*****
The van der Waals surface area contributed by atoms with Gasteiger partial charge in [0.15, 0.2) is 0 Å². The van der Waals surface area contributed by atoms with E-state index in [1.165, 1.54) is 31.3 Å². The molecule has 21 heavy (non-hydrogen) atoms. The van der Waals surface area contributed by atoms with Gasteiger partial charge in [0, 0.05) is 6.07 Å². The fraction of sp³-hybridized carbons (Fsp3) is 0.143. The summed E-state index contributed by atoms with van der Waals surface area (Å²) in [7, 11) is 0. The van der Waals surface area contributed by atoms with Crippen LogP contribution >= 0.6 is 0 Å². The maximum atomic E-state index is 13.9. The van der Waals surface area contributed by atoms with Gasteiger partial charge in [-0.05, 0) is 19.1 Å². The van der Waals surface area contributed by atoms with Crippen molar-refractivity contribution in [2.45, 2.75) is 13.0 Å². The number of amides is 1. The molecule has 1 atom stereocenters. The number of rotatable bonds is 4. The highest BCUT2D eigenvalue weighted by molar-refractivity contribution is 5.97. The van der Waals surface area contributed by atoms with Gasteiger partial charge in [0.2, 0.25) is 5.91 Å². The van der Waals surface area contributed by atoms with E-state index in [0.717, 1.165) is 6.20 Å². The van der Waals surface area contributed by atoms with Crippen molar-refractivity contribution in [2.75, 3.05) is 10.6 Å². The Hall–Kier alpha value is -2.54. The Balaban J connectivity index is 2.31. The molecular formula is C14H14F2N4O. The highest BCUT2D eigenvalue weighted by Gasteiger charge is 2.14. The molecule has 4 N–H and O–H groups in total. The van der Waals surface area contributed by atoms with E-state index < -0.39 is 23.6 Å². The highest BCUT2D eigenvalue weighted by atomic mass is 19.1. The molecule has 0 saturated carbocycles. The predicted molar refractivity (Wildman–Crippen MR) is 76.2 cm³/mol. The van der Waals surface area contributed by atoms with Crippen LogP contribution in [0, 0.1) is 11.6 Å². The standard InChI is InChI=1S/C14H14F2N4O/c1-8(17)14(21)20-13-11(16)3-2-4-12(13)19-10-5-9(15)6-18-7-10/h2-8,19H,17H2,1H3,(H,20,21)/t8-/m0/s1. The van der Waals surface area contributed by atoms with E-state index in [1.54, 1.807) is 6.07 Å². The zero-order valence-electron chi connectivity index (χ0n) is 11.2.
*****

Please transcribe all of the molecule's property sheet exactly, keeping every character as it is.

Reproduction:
The van der Waals surface area contributed by atoms with Gasteiger partial charge in [0.15, 0.2) is 0 Å². The van der Waals surface area contributed by atoms with E-state index in [1.165, 1.54) is 31.3 Å². The molecule has 21 heavy (non-hydrogen) atoms. The van der Waals surface area contributed by atoms with Gasteiger partial charge in [0, 0.05) is 6.07 Å². The fraction of sp³-hybridized carbons (Fsp3) is 0.143. The summed E-state index contributed by atoms with van der Waals surface area (Å²) in [7, 11) is 0. The van der Waals surface area contributed by atoms with Crippen LogP contribution >= 0.6 is 0 Å². The maximum atomic E-state index is 13.9. The van der Waals surface area contributed by atoms with Gasteiger partial charge in [-0.05, 0) is 19.1 Å². The van der Waals surface area contributed by atoms with Crippen molar-refractivity contribution in [2.45, 2.75) is 13.0 Å². The number of amides is 1. The molecule has 1 atom stereocenters. The number of rotatable bonds is 4. The highest BCUT2D eigenvalue weighted by molar-refractivity contribution is 5.97. The van der Waals surface area contributed by atoms with Gasteiger partial charge in [0.2, 0.25) is 5.91 Å². The van der Waals surface area contributed by atoms with E-state index in [0.717, 1.165) is 6.20 Å². The van der Waals surface area contributed by atoms with Crippen molar-refractivity contribution in [2.75, 3.05) is 10.6 Å². The Hall–Kier alpha value is -2.54. The Balaban J connectivity index is 2.31. The molecular formula is C14H14F2N4O. The highest BCUT2D eigenvalue weighted by Gasteiger charge is 2.14. The molecule has 4 N–H and O–H groups in total. The van der Waals surface area contributed by atoms with E-state index < -0.39 is 23.6 Å². The highest BCUT2D eigenvalue weighted by atomic mass is 19.1. The molecule has 0 saturated carbocycles. The predicted molar refractivity (Wildman–Crippen MR) is 76.2 cm³/mol. The van der Waals surface area contributed by atoms with Crippen LogP contribution in [0, 0.1) is 11.6 Å². The standard InChI is InChI=1S/C14H14F2N4O/c1-8(17)14(21)20-13-11(16)3-2-4-12(13)19-10-5-9(15)6-18-7-10/h2-8,19H,17H2,1H3,(H,20,21)/t8-/m0/s1. The van der Waals surface area contributed by atoms with E-state index in [1.54, 1.807) is 6.07 Å². The zero-order valence-electron chi connectivity index (χ0n) is 11.2.